Man With Water Vapor
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Breathe Moist Air

Keep a humidifier on in your bedroom or other rooms where you spend a lot of time. Dry air can irritate your sinuses, but keeping air moist can help reduce congestion. Inhaling steam two to four times a day may help, too. Sit in the bathroom with the door closed and the shower running. Make sure the water is hot.

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Man In a Cloud of Cigarette Smoke
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Enforce a No-Smoking Zone

Fumes from harsh cleaning products, paints, hair spray, perfumes -- and most of all, cigarette smoking -- can irritate your sinuses. Don't let friends or family smoke in your home. Look for "green" cleaning products in unscented varieties. They're less likely to contain the harsh chemicals that can kick-start a sinus problem.

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Woman Enjoying Glass of Water
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Drink More Water

Sip more H2O or juice. It'll help thin out mucus and encourage drainage. Hot tea is another good option. Don't overdo caffeine or alcohol. Both can make you dehydrated. Alcohol can  worsen sinus swelling. Aim for eight or more 8-ounce glasses of water or other healthy drinks each day.

 

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Woman Irrigating Her Nasal Cavity
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Try Nasal Irrigation

It's also called nasal wash, and it can help keep your sinuses clean and clear. You use a mild, sterile saline solution to flush out the mucus and allergens causing your congestion. Lean over the sink, squirt the solution into one nostril, and let it drain through your nasal cavity and out the other nostril. Keep your mouth open and don't breathe through your nose.

 

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Nasal Irrigation Supply Kit
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Nasal Irrigation: What You Need

Rinse bottles, bulb syringes, and Neti pots are available at most drugstores. You can buy a pre-filled container or make your own saline solution. To make your own, mix about 16 ounces (1 pint) of lukewarm sterile water with a teaspoon of salt. Some people add ½ teaspoon of baking soda to take the sting out of the salt.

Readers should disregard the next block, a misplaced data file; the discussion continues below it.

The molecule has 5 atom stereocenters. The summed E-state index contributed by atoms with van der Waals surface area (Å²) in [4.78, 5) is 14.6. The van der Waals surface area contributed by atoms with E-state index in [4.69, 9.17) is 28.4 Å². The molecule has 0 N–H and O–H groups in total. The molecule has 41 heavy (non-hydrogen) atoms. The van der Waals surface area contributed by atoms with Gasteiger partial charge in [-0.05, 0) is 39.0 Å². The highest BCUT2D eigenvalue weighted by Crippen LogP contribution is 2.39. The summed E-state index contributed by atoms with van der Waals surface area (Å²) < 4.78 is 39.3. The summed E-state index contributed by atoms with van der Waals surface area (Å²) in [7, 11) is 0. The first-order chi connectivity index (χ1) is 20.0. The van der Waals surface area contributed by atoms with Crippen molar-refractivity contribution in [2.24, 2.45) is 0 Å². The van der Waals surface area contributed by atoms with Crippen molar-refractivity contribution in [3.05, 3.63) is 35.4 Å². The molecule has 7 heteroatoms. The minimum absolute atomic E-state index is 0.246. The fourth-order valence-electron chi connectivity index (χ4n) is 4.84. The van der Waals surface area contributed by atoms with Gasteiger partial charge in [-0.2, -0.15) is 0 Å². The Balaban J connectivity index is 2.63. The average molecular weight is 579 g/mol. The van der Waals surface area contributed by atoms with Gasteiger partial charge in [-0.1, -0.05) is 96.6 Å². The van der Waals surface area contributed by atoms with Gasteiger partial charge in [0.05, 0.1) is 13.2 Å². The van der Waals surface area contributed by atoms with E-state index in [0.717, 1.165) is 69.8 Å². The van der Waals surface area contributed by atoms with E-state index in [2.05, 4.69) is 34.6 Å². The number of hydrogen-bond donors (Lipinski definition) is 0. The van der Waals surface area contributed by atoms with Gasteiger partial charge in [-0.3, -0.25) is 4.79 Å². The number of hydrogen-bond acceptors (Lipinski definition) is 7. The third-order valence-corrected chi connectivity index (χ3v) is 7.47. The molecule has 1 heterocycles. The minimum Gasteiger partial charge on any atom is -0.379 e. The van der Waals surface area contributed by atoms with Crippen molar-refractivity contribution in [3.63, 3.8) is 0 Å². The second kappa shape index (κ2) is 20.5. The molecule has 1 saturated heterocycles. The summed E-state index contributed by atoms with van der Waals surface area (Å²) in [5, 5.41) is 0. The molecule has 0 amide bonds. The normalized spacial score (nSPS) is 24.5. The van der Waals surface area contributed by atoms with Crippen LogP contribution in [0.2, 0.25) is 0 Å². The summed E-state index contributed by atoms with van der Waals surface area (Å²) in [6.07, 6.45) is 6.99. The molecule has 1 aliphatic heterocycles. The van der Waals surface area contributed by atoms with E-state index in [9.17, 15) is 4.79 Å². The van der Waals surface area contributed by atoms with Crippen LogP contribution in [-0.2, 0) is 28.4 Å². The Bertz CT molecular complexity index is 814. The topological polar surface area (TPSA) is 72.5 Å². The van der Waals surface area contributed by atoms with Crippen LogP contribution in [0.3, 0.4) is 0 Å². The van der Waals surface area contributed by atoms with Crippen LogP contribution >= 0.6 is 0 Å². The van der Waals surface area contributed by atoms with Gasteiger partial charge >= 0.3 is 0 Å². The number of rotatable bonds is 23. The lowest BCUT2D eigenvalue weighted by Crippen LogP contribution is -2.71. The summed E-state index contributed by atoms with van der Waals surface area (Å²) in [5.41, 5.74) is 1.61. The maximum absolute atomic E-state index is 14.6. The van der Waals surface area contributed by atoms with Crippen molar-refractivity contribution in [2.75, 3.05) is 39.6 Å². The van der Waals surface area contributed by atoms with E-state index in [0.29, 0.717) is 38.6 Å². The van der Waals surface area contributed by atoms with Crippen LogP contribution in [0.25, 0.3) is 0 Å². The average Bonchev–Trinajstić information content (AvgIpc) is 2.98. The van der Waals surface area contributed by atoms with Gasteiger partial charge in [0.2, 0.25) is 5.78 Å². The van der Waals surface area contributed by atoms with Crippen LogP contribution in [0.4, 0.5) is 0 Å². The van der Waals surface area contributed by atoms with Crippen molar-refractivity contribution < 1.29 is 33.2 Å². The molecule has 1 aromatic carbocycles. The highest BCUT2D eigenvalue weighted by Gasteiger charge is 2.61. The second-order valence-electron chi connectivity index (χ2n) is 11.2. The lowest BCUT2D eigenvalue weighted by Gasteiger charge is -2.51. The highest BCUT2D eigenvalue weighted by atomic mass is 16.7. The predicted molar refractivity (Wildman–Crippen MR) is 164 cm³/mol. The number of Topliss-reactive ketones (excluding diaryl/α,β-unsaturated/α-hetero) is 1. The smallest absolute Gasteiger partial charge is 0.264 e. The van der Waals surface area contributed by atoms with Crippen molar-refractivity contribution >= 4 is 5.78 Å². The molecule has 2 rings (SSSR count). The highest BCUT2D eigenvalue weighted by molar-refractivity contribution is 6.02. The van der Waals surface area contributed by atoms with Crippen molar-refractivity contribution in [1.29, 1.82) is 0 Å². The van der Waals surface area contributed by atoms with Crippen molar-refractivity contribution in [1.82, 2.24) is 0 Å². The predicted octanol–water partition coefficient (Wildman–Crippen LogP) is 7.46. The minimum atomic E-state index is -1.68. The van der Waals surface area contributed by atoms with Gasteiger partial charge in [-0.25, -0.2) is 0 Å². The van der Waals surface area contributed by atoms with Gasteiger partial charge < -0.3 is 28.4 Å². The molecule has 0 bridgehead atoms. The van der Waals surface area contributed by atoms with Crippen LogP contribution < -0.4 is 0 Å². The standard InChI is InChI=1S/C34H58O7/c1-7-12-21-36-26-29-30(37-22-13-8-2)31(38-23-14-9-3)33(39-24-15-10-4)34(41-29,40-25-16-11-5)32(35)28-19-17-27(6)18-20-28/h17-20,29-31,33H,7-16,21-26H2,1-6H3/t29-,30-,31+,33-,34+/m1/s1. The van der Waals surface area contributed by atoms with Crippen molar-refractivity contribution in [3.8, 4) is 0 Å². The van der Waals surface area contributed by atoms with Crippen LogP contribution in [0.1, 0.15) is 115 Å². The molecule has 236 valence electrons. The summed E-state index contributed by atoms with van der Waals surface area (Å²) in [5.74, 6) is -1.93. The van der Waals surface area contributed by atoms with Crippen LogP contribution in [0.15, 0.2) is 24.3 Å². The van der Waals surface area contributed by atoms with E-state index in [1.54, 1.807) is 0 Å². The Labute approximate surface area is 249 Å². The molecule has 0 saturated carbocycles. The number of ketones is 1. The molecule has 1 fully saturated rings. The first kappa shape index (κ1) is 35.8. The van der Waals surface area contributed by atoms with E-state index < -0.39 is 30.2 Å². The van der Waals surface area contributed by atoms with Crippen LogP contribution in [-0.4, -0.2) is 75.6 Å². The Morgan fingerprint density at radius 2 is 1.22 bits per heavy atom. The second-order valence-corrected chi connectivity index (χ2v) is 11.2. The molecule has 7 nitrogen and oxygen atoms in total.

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Woman With Sinus Overlay
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Sinuses Explained

Your sinuses are air-filled pockets found in your cheeks, behind your forehead and eyebrows, on either side of the bridge of your nose, and behind your nose. They can get clogged easily. Healthy sinuses are lined with a thin layer of mucus that traps dust, germs, and other air particles. Ideally, tiny hair-like cilia sweep mucus and anything trapped in it out of the sinuses, down the back of your throat, and into the stomach.

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Sinuses With Allergen Particles
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What Causes Sinus Problems?

Sinus pain and pressure happens when the tissue in your nose and sinuses gets swollen and inflamed. That keeps the sinuses from draining properly. A change in temperature, allergies, smoking, the common cold -- pretty much anything that causes swelling in your sinuses or keeps your cilia from sweeping away mucus -- can cause problems.

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Woman Blowing the Seeds off of a Dandelion
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Avoid Your Triggers

Nasal allergies can lead to sinus problems like pain and pressure. So, steer clear of common triggers such as pet dander, dust mites, and pollen. Get your allergies treated, too.

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Sources | Medically Reviewed on 01/23/2016 Reviewed by Luqman Seidu, MD on January 23, 2016

IMAGES PROVIDED BY:

(1)        Michele Constantini / Photoalto
(2)        Marc Grimberg / Tips Italia
(3)        Steve West / Digital Vision
(4)        Brayden Knell / WebMD
(5)        Brayden Knell / WebMD
(6)        Colin Anderson / Blend Images, Craig Zuckerman / Phototake
(7)        Illustration by dieKLEINERT/Doc-Stock, photography from Getty and Photo Researchers
(8)        Lyle Owerko / Photonica
(9)        Image Source
 

REFERENCES:

American Academy of Family Physicians.
New York University, Dept. of Otolaryngology.
Plasse H. Sinusitis Relief, Holt Paperbacks, 2002.

Reviewed by Luqman Seidu, MD on January 23, 2016

This tool does not provide medical advice. See additional information.

THIS TOOL DOES NOT PROVIDE MEDICAL ADVICE. It is intended for general informational purposes only and does not address individual circumstances. It is not a substitute for professional medical advice, diagnosis or treatment and should not be relied on to make decisions about your health. Never ignore professional medical advice in seeking treatment because of something you have read on the WebMD Site. If you think you may have a medical emergency, immediately call your doctor or dial 911.